[WB1] After an extended period of resisting media and other requests to release the internal audit of HPD’s embattled narcotics department after the Harding Street Massacre, Chief Art Acevedo unexpectedly announced that it had been released this week (conveniently, just before the big holiday weekend).
[WB2] The Harris County DA’s office also announced charges against additional narcotics officers who worked with former officer Gerald Goines, the ringleader behind the Harding Street Massacre.
[WB3] Meanwhile, COVID-19 cases and hospitalizations continued a climb in the Houston/Harris County area, and the Chron’s sensational coverage of the problem continues to result in basic errors being reported as fact, such as the following:
And testing continued to lag far behind Abbott’s goal of 30,000 daily viral tests, averaging fewer than 20,000 for the first half of May
Actually, if you pull the data from the Texas DSHS website and do some simple calculations in Excel, you quickly discover that the state was exceeding 20,000 tests per day for the first half of May (when the Chron was also hysterically reporting “spikes” in positives that did not exist at the time).
It’s still short of 30,000 tests per day, but it’s not under 20,000 tests per day. And for July 3 and July 4, Texas reported over 50,000 tests per day.
Many political leaders, public health “experts,” and media outlets continue to squander their credibility on almost a daily basis. We’ve noted before that too many journalists aren’t great with numbers, but even so, averages should not be THAT hard to get right. (Note: To be generous, the story reference was to “viral” tests, but the distinction in test reporting came later, so this retrospective reporting almost seems designed to purposely exaggerate, when the larger point — fewer tests than the governor’s original stated goal — could have been made more cleanly)
[WB4] There’s also this story in which a Chron reporter managed to embed in a hospital to watch the goings on (that certainly couldn’t have been that helpful to the beleaguered medical professionals trying to save people – although perhaps not as bad as when the newspaper had a reporter impersonate a Katrina refugee at a shelter). Here is the young reporter’s assessment of the cause of the increase in hospital load:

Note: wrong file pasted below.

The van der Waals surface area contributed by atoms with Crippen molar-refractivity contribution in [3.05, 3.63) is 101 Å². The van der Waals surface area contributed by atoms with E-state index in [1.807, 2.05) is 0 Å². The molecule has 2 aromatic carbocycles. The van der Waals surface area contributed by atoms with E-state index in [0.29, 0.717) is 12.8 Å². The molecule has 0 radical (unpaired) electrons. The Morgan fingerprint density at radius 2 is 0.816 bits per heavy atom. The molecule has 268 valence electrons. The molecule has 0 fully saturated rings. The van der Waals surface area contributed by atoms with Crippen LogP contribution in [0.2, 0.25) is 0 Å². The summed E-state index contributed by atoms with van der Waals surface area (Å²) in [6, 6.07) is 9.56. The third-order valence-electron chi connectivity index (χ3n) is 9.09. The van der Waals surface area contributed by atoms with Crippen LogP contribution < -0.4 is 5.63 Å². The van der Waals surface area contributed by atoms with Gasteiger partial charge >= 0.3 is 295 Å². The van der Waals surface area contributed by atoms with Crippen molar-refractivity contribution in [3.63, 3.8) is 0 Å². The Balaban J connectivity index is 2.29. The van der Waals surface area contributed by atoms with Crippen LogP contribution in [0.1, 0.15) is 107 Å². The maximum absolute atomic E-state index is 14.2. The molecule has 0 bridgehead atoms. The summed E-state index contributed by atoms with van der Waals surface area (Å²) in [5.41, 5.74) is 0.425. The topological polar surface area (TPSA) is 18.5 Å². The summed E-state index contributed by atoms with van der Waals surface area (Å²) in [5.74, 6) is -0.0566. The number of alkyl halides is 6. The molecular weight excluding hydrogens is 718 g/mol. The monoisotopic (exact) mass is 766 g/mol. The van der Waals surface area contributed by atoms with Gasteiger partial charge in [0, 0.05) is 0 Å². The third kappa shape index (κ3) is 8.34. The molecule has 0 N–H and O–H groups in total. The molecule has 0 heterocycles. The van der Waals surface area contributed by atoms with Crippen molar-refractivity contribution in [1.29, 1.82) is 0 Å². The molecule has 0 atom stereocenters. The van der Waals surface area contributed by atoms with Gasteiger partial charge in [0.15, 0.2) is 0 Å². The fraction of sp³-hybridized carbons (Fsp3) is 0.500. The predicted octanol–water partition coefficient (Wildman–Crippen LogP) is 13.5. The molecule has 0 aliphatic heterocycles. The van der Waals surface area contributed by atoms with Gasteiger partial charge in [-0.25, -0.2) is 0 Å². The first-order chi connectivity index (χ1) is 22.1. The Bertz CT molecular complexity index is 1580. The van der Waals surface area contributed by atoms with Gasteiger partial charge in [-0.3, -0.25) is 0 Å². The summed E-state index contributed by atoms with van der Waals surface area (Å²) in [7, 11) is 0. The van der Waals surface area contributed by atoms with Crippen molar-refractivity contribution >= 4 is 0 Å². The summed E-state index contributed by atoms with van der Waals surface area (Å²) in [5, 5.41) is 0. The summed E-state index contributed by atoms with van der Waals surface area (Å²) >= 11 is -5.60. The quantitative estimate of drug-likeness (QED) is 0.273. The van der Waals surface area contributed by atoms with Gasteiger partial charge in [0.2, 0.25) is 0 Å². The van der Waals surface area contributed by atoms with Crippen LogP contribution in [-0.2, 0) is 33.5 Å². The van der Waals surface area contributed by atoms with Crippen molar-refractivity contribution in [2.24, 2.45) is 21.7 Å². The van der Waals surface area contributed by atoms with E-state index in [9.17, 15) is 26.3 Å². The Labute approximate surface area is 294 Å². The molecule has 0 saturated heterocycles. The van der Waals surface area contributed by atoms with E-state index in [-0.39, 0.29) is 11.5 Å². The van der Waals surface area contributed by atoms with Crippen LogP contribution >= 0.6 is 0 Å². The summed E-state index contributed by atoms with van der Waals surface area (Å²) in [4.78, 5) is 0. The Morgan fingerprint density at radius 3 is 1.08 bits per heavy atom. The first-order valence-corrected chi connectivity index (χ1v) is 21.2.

Models predict the disease will peak in mid-to-late July, almost two months after cases began to surge with the reopening of the Texas economy and a busy Memorial Day weekend.
There is, inexplicably, no mention of the George Floyd demonstrations in Houston, which began on May 29 and built into the 60,000-strong march in June, or the endorsement of so many local leaders of these massive gatherings during a pandemic.
How big a role did those play in this increase? Almost certainly some, even if it was just to signal that everything is fine and everyone should go on about their business (exactly the wrong signals to send during a pandemic).
[WB5] Harris County Judge Lina Hidalgo has banned gatherings of 10 or more people (with some exceptions) through August, and Mayor Turner (who encouraged the Floyd protests and whose police chief participated without a mask much of the time) urged Gov. Greg Abbott to give him more power to order citizens around. Meanwhile, thousands marched downtown this weekend, with no apparent discouragement from anyone.
Local leaders have squandered their credibility, so it’s hard to blame citizens for tuning them out. We are largely going to have to figure this out on our own.
[WB6] Unconcerned Texas GOP leaders decided their in-person convention in Houston that is scheduled to begin on 16 July will go on as planned. What could possibly go wrong?
[WB7] The Houston Fire Department is very much in a bind, with staffing numbers that were already declining as a result of Mayor Sylvester Turner’s policies and now with a record number of firefighters in quarantine.
[WB8] City Council this past week revoked the City Hall credentials of Councilmember Leticia Plummer’s brother after his recent bad behavior. Plummer’s recent grandstanding has resulted in her nearly complete alienation from other councilmembers, who also showed their displeasure by refusing even to second her motions during the recent budget debate.
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